From the time I was about 8 until the time I was 14, I went with my dad on his spring arrowhead hunts. He’d say, “I’m going arrowhead hunting this morning. Do you want to come?” And, of course, I said “yes.” It was a precious opportunity to spend time alone with my dad who normally was so busy working.
My dad was born in Canada near the border of Quebec and Ontario by the Ontario River. As a youth he and his dad, who was of French Voyageur descent, would go out in a big canoe to fish for sturgeon on the mighty river. My grandmother would stand on the bank and wave and weep because she was afraid of the river and she wondered if she would see her husband and son again. The canoe was so wobbly and the river so big! But they always came back, and this was the beginning of my dad’s romance with Native American culture. He had been given a little Indian headdress and bow and arrow by a relative, and he went to sleep wearing the headdress and holding the bow every night. In the area he lived, there were many Cree Indians, and he learned from his father and the local tribe many important lessons. Fishing and hunting was all part of that knowledge.
My dad's father holding an Indian baby.
Then the family moved to Ohio. My grandfather had been in a logging accident and he could no longer make a living for his family so he took work as a machinist in the steel mills of eastern Ohio. But the way they lived in Canada was not abandoned, and they continued to hunt and fish in the woods, streams and lakes nearby. When my mom and dad married, they eventually settled in mid-Iowa. My dad took up flint napping and hunted deer with bow and arrow.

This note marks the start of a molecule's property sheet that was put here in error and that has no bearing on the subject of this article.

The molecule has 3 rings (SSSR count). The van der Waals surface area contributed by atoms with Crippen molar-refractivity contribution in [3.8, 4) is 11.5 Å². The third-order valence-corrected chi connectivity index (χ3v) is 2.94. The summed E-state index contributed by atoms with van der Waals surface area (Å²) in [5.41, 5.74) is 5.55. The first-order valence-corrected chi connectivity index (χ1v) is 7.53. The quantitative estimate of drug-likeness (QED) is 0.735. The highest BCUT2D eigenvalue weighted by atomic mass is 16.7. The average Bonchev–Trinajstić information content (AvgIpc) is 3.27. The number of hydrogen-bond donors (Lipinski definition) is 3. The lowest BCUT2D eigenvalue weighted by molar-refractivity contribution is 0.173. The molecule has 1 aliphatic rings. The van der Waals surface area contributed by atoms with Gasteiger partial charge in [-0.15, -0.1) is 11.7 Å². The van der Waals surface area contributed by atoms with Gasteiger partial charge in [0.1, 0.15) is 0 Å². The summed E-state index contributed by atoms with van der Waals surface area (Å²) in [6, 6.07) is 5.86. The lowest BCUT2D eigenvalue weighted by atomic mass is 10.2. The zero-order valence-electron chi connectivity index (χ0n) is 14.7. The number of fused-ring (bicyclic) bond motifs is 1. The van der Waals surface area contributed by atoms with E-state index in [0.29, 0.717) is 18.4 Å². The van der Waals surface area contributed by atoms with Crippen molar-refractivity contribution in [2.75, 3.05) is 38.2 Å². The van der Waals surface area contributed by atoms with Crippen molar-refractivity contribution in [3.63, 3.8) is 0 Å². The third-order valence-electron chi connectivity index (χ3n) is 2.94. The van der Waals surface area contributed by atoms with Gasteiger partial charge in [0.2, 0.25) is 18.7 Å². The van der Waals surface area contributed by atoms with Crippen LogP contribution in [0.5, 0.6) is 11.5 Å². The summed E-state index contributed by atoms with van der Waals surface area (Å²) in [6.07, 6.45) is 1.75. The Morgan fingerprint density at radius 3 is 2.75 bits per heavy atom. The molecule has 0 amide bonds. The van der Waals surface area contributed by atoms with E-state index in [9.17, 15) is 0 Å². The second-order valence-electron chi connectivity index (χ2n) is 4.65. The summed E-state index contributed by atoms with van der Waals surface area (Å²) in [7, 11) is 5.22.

In the spring a hard rain would wash a newly plowed field so you could more easily see rocks and other objects including points and flint. A friendly farmer would allow my dad and me to come and tramp around getting what I called a “big mud foot.” The farmer asked us to respect any new growth corn and then we were welcome to see what we could find.
My dad taught me. He said, “Scan the ground around you and a few feet in front. Use 'soft eyes.' Don’t look hard. Just look for a shape or an object that doesn’t fit.” We’d do it on a cloudy day when there wasn’t any glare from the sun, but we’d go on clear days, too. We’d walk back and forth and up and down the rolling hills trying not to miss anything by looking from different directions.
He knew some good spots because over the years he had made friends with farmers through deer hunting. We searched on hills near natural streams, rivers and springs. Native Americans had made their camps near these bodies of water because game was plentiful there. They were logical places to make your points and then lose them if your shot went wild or if the wounded animal got away.
When we’d find something, he’d hold in it his hand like he’d found a lump of gold. He’d say, “The part I like best about this is picking up an object and thinking about who held it the last time.” He said, “It fascinates me that I’m holding an object that is hundreds of years old. The last person who held it probably was the person who made it. And now I’m holding it.”
There was one time that I found something really special all on my own. I’ll never forget it. The day was clear with fair weather cumulus cloud streets above. There were hawks wheeling over head, too. I whistled at them and they whistled back. I looked down and there they were. These beauties at my feet. And then my dad’s words echoed in my mind.
In my imagination, I could see a man standing on the bluff above the river looking for something and then turning away. He had lost his axes and had given up. Now we were connected because I had found what he had been looking for. A part of this stranger’s life lived on in his handmade tools. I’ll never know him personally but he’s here nonetheless. I hold them and I think about this person. My dad is gone now, too, but he lives on in his words that echo in my mind. I’ll tell this story to my children, and the past and the people we love will live on. The time machine is in our heads.
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